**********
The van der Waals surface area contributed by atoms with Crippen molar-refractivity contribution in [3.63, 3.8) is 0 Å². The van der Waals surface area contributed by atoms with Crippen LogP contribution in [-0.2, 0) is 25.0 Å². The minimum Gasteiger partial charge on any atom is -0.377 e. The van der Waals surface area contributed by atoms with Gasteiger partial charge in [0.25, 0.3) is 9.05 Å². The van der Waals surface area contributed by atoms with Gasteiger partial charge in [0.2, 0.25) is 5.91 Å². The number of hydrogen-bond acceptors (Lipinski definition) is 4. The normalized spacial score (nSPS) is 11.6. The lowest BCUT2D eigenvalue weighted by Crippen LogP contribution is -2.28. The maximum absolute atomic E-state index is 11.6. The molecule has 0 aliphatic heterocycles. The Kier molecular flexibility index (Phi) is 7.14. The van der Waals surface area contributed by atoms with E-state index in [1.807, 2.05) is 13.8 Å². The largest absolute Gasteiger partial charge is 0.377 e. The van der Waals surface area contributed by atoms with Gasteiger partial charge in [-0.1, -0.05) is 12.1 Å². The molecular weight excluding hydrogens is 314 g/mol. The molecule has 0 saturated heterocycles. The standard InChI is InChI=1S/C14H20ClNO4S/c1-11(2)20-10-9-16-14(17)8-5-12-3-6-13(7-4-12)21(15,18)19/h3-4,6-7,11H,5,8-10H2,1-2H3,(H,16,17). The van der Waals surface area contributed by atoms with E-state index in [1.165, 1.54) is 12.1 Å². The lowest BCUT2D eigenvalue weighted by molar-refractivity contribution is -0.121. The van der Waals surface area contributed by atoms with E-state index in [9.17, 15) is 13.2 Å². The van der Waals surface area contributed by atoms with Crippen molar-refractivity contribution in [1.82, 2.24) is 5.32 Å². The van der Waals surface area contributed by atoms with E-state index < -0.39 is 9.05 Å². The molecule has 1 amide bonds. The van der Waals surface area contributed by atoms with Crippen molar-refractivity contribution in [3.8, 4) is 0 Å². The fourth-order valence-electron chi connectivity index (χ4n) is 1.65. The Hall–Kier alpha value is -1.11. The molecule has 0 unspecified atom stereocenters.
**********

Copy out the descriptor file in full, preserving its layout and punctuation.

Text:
The van der Waals surface area contributed by atoms with Crippen molar-refractivity contribution in [3.63, 3.8) is 0 Å². The van der Waals surface area contributed by atoms with Crippen LogP contribution in [-0.2, 0) is 25.0 Å². The minimum Gasteiger partial charge on any atom is -0.377 e. The van der Waals surface area contributed by atoms with Gasteiger partial charge in [0.25, 0.3) is 9.05 Å². The van der Waals surface area contributed by atoms with Gasteiger partial charge in [0.2, 0.25) is 5.91 Å². The number of hydrogen-bond acceptors (Lipinski definition) is 4. The normalized spacial score (nSPS) is 11.6. The lowest BCUT2D eigenvalue weighted by Crippen LogP contribution is -2.28. The maximum absolute atomic E-state index is 11.6. The molecule has 0 aliphatic heterocycles. The Kier molecular flexibility index (Phi) is 7.14. The van der Waals surface area contributed by atoms with E-state index in [1.807, 2.05) is 13.8 Å². The largest absolute Gasteiger partial charge is 0.377 e. The van der Waals surface area contributed by atoms with Gasteiger partial charge in [-0.1, -0.05) is 12.1 Å². The molecular weight excluding hydrogens is 314 g/mol. The molecule has 0 saturated heterocycles. The standard InChI is InChI=1S/C14H20ClNO4S/c1-11(2)20-10-9-16-14(17)8-5-12-3-6-13(7-4-12)21(15,18)19/h3-4,6-7,11H,5,8-10H2,1-2H3,(H,16,17). The van der Waals surface area contributed by atoms with E-state index in [1.165, 1.54) is 12.1 Å². The lowest BCUT2D eigenvalue weighted by molar-refractivity contribution is -0.121. The van der Waals surface area contributed by atoms with E-state index in [9.17, 15) is 13.2 Å². The van der Waals surface area contributed by atoms with Crippen molar-refractivity contribution in [1.82, 2.24) is 5.32 Å². The van der Waals surface area contributed by atoms with E-state index < -0.39 is 9.05 Å². The molecule has 1 amide bonds. The van der Waals surface area contributed by atoms with Crippen molar-refractivity contribution in [3.8, 4) is 0 Å². The fourth-order valence-electron chi connectivity index (χ4n) is 1.65. The Hall–Kier alpha value is -1.11. The molecule has 0 unspecified atom stereocenters.